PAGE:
One of the most consistently absorbing dramas on network TV has had to go to public television for its finale: I’ll Fly Away concludes Oct. 11 (PBS, 8-10 p.m.) with a stirring but curious two-hour episode. NBC, the shortsighted network that sent David Letterman fleeing to CBS, canceled this low-rated 1991-93 series, which is set in the South during the early years of the civil rights movement, rather than try to nurture an audience for its difficult, downbeat material.
To their credit, creators Joshua Brand and John Falsey remain just as uncompromising as ever in the farewell show they’ve written, entitled ”Then and Now.” The episode begins in present-day Atlanta, where an elderly Lilly (Regina Taylor) is taking care of her grandson (Amir Jamal Williams) for the weekend. She begins reminiscing about her younger years, and that flashback returns us to the I’ll Fly Away we know, when Lilly spent the early ’60s working as the housekeeper for lawyer Forrest Bedford (Sam Waterston) and his family.
As always, the show deals with American racism with an unflinching directness and uncommon complexity; the central plot here involves the way Lilly and her family became tragically involved in the grim fate of a black teenager (Brent Lowe) who made a single smart-aleck remark to a white woman. At the end of the show, fans of the series will be fascinated as a white- haired Forrest tells Lilly what happened to the three Bedford children when they grew up: Surprises big and small abound.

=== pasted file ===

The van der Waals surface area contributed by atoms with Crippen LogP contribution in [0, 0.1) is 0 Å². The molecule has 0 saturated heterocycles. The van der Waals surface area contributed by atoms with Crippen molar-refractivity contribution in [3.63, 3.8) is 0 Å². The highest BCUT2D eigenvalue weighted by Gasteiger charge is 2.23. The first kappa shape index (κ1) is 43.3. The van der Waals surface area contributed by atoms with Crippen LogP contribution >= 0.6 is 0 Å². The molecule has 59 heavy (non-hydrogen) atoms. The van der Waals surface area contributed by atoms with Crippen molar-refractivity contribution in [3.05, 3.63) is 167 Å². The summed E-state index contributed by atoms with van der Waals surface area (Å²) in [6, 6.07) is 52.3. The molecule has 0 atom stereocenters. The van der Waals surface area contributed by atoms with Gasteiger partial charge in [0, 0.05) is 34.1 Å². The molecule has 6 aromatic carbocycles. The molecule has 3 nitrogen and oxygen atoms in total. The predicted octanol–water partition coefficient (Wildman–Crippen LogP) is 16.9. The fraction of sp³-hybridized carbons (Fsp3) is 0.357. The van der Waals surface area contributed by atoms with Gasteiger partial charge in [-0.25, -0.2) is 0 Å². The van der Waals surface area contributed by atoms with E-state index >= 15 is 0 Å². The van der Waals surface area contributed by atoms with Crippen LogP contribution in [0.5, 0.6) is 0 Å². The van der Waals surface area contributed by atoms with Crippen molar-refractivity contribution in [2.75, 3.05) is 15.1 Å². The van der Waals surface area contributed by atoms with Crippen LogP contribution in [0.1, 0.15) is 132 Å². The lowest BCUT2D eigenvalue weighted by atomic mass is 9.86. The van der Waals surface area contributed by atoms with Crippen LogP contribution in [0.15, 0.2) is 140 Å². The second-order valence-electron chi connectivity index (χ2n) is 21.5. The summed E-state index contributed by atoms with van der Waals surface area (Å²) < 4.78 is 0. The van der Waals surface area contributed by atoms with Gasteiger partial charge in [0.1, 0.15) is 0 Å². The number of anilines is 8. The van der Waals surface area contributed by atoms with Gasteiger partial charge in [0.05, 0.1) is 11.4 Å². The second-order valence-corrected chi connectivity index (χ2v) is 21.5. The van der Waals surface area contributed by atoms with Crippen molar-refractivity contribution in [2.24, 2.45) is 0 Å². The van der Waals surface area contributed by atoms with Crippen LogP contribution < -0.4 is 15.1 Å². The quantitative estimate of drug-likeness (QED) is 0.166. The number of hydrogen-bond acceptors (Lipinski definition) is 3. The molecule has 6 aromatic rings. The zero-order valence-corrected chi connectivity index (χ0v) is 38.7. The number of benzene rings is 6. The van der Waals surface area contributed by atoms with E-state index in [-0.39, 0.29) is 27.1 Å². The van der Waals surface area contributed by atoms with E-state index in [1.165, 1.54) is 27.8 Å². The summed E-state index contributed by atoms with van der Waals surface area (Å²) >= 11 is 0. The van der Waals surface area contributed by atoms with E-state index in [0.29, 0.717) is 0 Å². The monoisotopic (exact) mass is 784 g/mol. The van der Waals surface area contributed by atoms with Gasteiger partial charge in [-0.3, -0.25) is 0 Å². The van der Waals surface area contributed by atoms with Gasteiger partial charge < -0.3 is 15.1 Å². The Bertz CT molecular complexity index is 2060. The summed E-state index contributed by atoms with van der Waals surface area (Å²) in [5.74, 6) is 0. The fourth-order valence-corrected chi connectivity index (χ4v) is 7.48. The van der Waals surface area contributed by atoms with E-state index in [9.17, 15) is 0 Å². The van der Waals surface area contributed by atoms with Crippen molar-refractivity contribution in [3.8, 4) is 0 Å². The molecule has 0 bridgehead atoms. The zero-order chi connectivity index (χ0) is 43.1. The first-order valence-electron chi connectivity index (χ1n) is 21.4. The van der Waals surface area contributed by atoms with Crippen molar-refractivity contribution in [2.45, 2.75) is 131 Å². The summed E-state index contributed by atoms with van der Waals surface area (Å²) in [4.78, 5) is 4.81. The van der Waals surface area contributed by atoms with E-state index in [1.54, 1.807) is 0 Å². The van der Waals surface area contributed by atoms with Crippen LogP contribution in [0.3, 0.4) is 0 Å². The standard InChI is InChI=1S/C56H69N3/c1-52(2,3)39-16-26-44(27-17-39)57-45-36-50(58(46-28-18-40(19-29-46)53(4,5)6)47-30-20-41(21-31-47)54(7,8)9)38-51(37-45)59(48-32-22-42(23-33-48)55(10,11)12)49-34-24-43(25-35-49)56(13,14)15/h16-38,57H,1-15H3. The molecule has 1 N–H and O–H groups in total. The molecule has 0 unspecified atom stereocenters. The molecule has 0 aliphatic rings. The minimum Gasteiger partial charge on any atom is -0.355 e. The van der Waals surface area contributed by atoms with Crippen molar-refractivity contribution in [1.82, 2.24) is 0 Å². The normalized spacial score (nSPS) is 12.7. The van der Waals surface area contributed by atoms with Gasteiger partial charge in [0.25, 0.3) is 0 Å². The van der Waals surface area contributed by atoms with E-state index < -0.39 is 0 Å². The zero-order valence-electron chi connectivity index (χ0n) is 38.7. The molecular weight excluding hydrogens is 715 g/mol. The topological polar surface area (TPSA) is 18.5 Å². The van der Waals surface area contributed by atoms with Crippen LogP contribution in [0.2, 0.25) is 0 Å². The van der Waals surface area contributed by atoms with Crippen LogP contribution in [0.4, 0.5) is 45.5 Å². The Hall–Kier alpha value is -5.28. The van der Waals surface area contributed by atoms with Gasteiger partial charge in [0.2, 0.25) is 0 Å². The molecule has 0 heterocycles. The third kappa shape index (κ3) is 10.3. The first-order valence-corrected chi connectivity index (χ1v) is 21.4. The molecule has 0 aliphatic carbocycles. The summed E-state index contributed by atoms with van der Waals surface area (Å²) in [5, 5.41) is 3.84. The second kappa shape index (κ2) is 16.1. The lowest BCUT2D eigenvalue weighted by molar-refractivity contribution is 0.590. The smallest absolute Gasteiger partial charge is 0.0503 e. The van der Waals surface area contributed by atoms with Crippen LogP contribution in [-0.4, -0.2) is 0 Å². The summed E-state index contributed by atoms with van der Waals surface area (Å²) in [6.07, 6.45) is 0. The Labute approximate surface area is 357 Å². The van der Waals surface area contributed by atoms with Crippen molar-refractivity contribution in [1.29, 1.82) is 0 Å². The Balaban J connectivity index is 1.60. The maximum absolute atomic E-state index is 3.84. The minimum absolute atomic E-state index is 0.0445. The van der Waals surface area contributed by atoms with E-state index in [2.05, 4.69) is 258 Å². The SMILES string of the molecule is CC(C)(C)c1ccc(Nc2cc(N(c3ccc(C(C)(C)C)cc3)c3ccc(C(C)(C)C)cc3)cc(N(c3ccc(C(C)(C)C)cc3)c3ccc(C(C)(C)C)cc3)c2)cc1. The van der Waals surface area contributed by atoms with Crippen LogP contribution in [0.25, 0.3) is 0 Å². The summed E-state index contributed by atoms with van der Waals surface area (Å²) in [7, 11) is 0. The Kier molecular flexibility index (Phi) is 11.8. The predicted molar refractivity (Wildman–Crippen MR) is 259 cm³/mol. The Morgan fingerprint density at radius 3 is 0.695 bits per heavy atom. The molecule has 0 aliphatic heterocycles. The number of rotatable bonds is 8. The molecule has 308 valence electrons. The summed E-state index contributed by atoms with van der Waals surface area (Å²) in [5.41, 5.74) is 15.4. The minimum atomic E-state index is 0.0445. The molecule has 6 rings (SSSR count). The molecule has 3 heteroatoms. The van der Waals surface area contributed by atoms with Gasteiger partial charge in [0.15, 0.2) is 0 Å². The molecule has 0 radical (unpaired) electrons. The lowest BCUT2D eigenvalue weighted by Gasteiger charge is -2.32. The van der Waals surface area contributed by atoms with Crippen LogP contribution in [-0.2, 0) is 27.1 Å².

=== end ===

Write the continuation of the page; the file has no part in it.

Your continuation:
A few things mar this episode. Lilly’s lengthy lectures to her grandson about the importance of the civil rights movement are rote, dry, and obvious—all too typical of PBS fare, I’m afraid, and unlike the vivid storytelling of I’ll Fly Away‘s past. Then, too, there’s a clever bit of casting that’s surprisingly annoying. When this show was being filmed, Jeremy London, who so ably played the oldest Bedford son, Nathan, was too busy working on CBS’ Angel Falls to reclaim his role. The producers called in Jeremy’s twin brother, Jason, to play Nathan; Jason is a visual ringer, but he just can’t bring the same combination of adolescent awkwardness and sullen rebelliousness that Jeremy’s Nathan had.
PBS will begin rebroadcasting all 38 episodes of I’ll Fly Away on Mondays at 8 p.m. starting Oct. 18. The series still deserves an A; the final episode, a B.